Simon Lam plays Detective George Lam. He’s a cop who spends many a night finding solace in a bottle, and a single father who despite his efforts to build bridges with his daughter, more often than not finds those bridges crumbling as his efforts are rebuffed by his daughter who has let her anger over her mother’s death get in the way of their relationship. Lam brings a sense of sorrow and determination to the character, and really makes you feel like he’s an honest cop trying to deal with his own personal issues. He’s also more interested in finding the truth than in letting old ghosts rest in peace, and once he’s on the trail of the truth, he’s tenacious.

Michael Wong plays Han Tsui, the father of Eva, the girl Eugene was sent to jail for raping and killing, and the current father of Zoe, who he and his wife tell the police they adopted. Now, every once in a while you come across a character in a film that you want to jump through the screen so you can strangle them to death, and this guy makes you want to do that in spades. He’s a rich and famous concert painist who utterly dominates his family. He’s got Zoe studying in a music conservatory and dominates every aspect of her life, preventing her from having any sort of a social life or anything outside of studying and practice. He’s also an angry, abusive drunk. Something I found strange about the character was that he shifted between English and Chinese dialogue like it was nothing. This was one of the incredibly minor things I would have nit picked on, as I didn’t see the use in him switching between English and Chinese other than to maybe make him seem more worldly.

As a suspense thriller, this film just works. The mysteries of the past as well as the mysteries of the present are held close to the vest and secrets are hinted at but not revealed until near the end of the film. That’s exactly what a thriller should be. What’s great about this one in particular is that the quality of the cast and characters really immerse you in the story and make you want to see it through to its conclusion. The people you should care about, you care about. Those you should hate, are simply vile, and those you’re supposed to wonder about, you really do wonder about until things are revealed. Sometimes it’s a combination of these things, but in the end, this is just a stunningly well crafted thriller with some great acting and a depth that most films, thriller or not, fail to capture. It’s really a film that just shouldn’t be missed. It’s that good, and I simply can’t recommend it enough. I wish I could have been more detailed in the review here, but I would just hate myself if I gave anything away and spoiled it. You just need to see it for yourself.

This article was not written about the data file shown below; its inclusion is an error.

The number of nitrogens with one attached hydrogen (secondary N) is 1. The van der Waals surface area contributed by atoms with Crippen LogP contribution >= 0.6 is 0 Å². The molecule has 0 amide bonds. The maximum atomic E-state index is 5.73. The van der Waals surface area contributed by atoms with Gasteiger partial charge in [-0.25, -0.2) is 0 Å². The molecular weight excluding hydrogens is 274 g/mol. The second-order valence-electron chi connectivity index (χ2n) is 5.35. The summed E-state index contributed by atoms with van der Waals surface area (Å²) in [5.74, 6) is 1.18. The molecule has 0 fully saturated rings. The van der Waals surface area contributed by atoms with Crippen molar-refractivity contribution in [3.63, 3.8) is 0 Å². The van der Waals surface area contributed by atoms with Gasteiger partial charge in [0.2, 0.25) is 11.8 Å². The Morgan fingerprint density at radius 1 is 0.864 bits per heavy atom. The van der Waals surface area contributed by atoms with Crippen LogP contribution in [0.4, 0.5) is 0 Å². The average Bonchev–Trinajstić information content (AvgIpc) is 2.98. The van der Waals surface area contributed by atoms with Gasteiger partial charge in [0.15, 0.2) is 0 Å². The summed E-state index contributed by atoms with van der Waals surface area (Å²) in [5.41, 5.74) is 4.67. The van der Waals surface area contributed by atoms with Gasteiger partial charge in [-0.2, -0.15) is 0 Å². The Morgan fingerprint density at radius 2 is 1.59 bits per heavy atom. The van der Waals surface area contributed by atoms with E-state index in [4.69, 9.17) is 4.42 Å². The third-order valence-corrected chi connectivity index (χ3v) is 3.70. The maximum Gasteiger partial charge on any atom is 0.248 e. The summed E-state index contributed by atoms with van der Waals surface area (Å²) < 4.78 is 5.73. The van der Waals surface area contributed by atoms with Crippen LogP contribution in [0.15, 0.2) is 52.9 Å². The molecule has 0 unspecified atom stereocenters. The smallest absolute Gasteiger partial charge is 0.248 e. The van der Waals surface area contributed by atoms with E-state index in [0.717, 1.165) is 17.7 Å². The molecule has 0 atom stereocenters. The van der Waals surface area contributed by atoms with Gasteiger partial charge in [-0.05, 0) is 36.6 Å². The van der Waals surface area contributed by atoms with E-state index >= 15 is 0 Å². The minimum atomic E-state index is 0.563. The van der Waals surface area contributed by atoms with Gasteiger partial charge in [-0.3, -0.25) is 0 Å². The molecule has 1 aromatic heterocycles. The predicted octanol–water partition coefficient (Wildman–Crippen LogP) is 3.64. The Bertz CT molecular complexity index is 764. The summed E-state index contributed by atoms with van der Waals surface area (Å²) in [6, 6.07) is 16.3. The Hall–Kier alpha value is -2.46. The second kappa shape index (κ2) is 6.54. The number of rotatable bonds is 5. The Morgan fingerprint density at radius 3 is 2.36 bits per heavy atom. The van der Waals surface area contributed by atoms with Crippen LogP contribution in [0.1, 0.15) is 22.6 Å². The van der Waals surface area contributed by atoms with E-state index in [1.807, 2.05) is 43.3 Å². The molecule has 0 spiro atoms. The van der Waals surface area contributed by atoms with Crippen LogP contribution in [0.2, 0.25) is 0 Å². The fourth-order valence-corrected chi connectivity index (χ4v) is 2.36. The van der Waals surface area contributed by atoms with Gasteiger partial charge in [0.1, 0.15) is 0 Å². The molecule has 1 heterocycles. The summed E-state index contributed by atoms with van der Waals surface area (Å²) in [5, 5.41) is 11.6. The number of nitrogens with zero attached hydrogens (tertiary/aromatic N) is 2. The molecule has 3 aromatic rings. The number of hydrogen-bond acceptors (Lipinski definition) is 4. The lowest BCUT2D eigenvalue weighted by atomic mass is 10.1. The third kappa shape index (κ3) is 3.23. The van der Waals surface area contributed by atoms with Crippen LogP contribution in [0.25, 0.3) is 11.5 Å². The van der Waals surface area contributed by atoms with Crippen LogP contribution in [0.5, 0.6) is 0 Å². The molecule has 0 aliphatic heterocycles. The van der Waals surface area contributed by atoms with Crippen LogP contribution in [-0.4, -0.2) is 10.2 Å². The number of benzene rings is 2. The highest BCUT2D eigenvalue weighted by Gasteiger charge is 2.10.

This release includes a making of featurette and the film’s trailer for special features.

If you’d like to find out more about this film, you can check out it’s page on the Well Go USA website here, and if you’d like to pick up a copy for yourself, you can get the blu-ray or DVD from Amazon, or from any of the other usual outlets.